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How Common are Birth Defects

According to data gathered from the Centers for Disease Control, cerebral palsy (CP) is the most common motor disability in childhood with international population-based studies suggesting estimates of CP ranging from 1.5 to more than 4 per 1,000 live births. About 1 in 323 children has been identified with CP according to estimates from (ADDM) Network.

In 2008 (most recent data compiled), the CDC’s Autism and Developmental Disabilities Monitoring (ADDM) CP Network included areas of Alabama, Georgia, Missouri, and Wisconsin. Based on children who were 8 years old and living in these four communities in 2008, the ADDM CP data showed that:

  • CP was more common among boys than among girls.
  • CP was more common among Black children than White children. Hispanic and White children were about equally likely to have CP.
  • Most (77.4%) of the children identified with CP had spastic CP.
  • Over half (58.2%) of the children identified with CP could walk independently.
  • Many of the children with CP also had at least one co-occurring condition—41% had co-occurring epilepsy and 6.9% had co-occurring ASD.

Walking Ability

According to 2006 data from the ADDM CP Network, Black children with cerebral palsy were 1.7 times more likely to have limited or no walking ability compared with White children. Overall findings included:

  • 41% of children with CP were limited in their ability to crawl, walk, run, or play
  • 31% needed to use special equipment such as walkers or wheelchairs.
  • 58.2% of children with CP could walk independently
  • 11.3% walked using a hand-held mobility device
  • 30.6% had limited or no walking ability

Evidence of Co-Occurring Developmental Disabilities

  • Almost half (41%) of the children identified with CP by the ADDM CP Network had co-occurring epilepsy. Co-occurring epilepsy frequency was highest among children with cerebral palsy who had limited or no walking ability.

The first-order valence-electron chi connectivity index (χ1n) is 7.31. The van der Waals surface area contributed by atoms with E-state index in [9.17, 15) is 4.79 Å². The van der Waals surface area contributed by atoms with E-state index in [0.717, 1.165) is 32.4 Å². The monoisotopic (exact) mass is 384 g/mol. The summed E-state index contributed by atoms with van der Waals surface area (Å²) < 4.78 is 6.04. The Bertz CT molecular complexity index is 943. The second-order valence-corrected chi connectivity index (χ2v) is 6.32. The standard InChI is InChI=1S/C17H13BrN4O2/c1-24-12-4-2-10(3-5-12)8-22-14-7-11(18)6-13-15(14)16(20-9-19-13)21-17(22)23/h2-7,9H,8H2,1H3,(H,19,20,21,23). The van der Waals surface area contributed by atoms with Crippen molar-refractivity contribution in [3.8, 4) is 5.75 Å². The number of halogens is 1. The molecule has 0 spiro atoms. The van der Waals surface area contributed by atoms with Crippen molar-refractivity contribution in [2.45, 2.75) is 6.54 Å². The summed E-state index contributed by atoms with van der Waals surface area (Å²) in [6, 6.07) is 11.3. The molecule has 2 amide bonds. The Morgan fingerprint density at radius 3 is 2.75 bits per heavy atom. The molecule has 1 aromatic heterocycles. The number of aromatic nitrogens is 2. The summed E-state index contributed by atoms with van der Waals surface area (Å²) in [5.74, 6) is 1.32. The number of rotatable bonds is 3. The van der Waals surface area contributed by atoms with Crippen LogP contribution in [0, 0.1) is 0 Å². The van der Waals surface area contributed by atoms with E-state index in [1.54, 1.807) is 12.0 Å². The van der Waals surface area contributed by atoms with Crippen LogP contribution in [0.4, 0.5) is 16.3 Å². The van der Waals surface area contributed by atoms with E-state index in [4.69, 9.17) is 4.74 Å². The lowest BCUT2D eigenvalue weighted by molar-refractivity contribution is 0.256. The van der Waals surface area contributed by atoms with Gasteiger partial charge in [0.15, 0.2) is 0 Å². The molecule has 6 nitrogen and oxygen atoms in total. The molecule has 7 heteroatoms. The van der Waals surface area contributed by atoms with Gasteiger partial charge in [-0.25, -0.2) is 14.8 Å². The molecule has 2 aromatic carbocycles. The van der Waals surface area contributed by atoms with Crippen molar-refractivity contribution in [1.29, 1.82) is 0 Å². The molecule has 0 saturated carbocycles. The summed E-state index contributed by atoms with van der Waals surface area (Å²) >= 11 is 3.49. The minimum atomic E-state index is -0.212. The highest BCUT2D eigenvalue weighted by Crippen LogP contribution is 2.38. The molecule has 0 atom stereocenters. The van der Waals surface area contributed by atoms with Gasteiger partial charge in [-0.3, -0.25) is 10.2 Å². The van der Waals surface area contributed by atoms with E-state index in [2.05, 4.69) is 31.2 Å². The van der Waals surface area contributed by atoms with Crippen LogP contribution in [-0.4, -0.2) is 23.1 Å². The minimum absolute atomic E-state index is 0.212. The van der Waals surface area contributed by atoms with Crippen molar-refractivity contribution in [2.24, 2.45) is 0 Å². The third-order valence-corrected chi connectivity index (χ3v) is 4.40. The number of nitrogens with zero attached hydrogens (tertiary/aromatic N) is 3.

• Some (6.9%) of the children identified with CP also had autism spectrum disorder (ASD). Co-occurring ASD frequency was higher among children with non-spastic CP, particularly hypotonic CP.

Non-Spastic CP – a form of CP marked by weakened and unstable muscle tone

Some signs include:

  • Sudden, jerky movements
  • Variations of muscle tone, ranging from stiff to loose.

Hypotonic CP – marked by extremely loose and floppy muscle tone

Some signs include:

  • Rag-doll appearance due to limp muscles
  • The head may fall backwards, forward, or to each side involuntarily
  • Respiratory problems
  • Difficulty maintaining proper posture

Metropolitan Atlanta Developmental Disabilities Surveillance Program (MADDSP) in Atlanta shows for 2008 that:

  • Approximately 60% of 8-year-old children with CP had another developmental disability
  • More than 40% of children with CP had intellectual disability
  • 35% had epilepsy
  • Greater than 15% had vision impairment
  • Nearly 25% of children with CP had both intellectual disability and epilepsy.

Risk Factors

  • Low birth weight
  • Premature birth
  • Disruption of blood and oxygen supply to the brain
  • Infections in the mother
  • Being born a twin or other multiple birth
  • Being conceived by in vitro fertilization or other assisted reproductive technology
  • Having a mother who had an infection during pregnancy
  • Having kernicterus (a type of brain damage that can happen when severe newborn jaundice goes untreated)
  • Having complications during birth

Early Signs of Cerebral Palsy

From birth to 5 years of age, a child should reach movement goals―also known as milestones―such as rolling over, sitting up, standing, and walking. A delay in reaching these movement milestones could be a sign of CP. The following are some other signs of possible CP.

In a baby 3 to 6 months of age:

  • Head falls back when picked up while lying on back
  • Seems to overextend back and neck when cradled in someone’s arms
  • Legs get stiff and cross or scissor when picked up
  • Feels stiff
  • Feels floppy

In a baby older than 6 months of age:

  • Has difficulty bringing hands to mouth
  • Reaches out with only one hand while keeping the other fisted
  • Doesn’t roll over in either direction
  • Cannot bring hands together

In a baby older than 10 months of age:

  • Crawls in a lopsided manner, pushing off with one hand and leg while dragging the opposite hand and leg
  • Scoots around on buttocks or hops on knees, but does not crawl on all fours

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